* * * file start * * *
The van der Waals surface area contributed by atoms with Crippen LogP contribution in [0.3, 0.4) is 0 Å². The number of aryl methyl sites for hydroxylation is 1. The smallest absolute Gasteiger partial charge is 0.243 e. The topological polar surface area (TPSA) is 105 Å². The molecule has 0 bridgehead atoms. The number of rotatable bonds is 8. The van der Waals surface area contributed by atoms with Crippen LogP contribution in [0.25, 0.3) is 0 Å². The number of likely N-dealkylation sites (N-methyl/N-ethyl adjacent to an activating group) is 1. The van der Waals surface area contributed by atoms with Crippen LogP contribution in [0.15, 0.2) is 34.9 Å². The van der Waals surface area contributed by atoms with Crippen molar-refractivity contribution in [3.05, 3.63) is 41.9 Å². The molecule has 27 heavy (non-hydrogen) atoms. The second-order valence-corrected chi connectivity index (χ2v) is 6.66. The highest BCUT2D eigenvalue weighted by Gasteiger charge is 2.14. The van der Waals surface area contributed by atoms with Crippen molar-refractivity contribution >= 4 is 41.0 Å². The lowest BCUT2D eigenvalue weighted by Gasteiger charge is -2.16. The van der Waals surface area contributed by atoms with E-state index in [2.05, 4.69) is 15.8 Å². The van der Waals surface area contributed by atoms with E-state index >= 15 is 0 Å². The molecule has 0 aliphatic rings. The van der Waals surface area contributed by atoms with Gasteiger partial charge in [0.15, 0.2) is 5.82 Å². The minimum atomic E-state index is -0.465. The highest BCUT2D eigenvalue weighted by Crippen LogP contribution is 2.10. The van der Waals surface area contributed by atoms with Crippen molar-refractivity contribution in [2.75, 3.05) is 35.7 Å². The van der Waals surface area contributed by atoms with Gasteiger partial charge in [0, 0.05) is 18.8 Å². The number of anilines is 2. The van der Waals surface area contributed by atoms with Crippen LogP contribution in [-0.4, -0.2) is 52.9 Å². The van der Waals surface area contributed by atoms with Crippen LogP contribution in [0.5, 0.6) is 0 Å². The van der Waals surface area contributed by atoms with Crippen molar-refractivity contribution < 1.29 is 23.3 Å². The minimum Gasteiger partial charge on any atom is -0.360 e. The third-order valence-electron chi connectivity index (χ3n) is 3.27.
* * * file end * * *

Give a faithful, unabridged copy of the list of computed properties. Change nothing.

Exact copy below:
The van der Waals surface area contributed by atoms with Crippen LogP contribution in [0.3, 0.4) is 0 Å². The number of aryl methyl sites for hydroxylation is 1. The smallest absolute Gasteiger partial charge is 0.243 e. The topological polar surface area (TPSA) is 105 Å². The molecule has 0 bridgehead atoms. The number of rotatable bonds is 8. The van der Waals surface area contributed by atoms with Crippen LogP contribution in [0.25, 0.3) is 0 Å². The number of likely N-dealkylation sites (N-methyl/N-ethyl adjacent to an activating group) is 1. The van der Waals surface area contributed by atoms with Crippen LogP contribution in [0.15, 0.2) is 34.9 Å². The van der Waals surface area contributed by atoms with Crippen molar-refractivity contribution in [3.05, 3.63) is 41.9 Å². The molecule has 27 heavy (non-hydrogen) atoms. The second-order valence-corrected chi connectivity index (χ2v) is 6.66. The highest BCUT2D eigenvalue weighted by Gasteiger charge is 2.14. The van der Waals surface area contributed by atoms with Crippen molar-refractivity contribution >= 4 is 41.0 Å². The lowest BCUT2D eigenvalue weighted by Gasteiger charge is -2.16. The van der Waals surface area contributed by atoms with E-state index in [2.05, 4.69) is 15.8 Å². The van der Waals surface area contributed by atoms with E-state index >= 15 is 0 Å². The molecule has 0 aliphatic rings. The van der Waals surface area contributed by atoms with Gasteiger partial charge in [0.15, 0.2) is 5.82 Å². The minimum atomic E-state index is -0.465. The highest BCUT2D eigenvalue weighted by Crippen LogP contribution is 2.10. The van der Waals surface area contributed by atoms with Crippen molar-refractivity contribution in [2.75, 3.05) is 35.7 Å². The van der Waals surface area contributed by atoms with Gasteiger partial charge in [0, 0.05) is 18.8 Å². The number of anilines is 2. The van der Waals surface area contributed by atoms with Crippen LogP contribution in [-0.4, -0.2) is 52.9 Å². The van der Waals surface area contributed by atoms with Crippen LogP contribution in [0.5, 0.6) is 0 Å². The van der Waals surface area contributed by atoms with Crippen molar-refractivity contribution < 1.29 is 23.3 Å². The minimum Gasteiger partial charge on any atom is -0.360 e. The third-order valence-electron chi connectivity index (χ3n) is 3.27.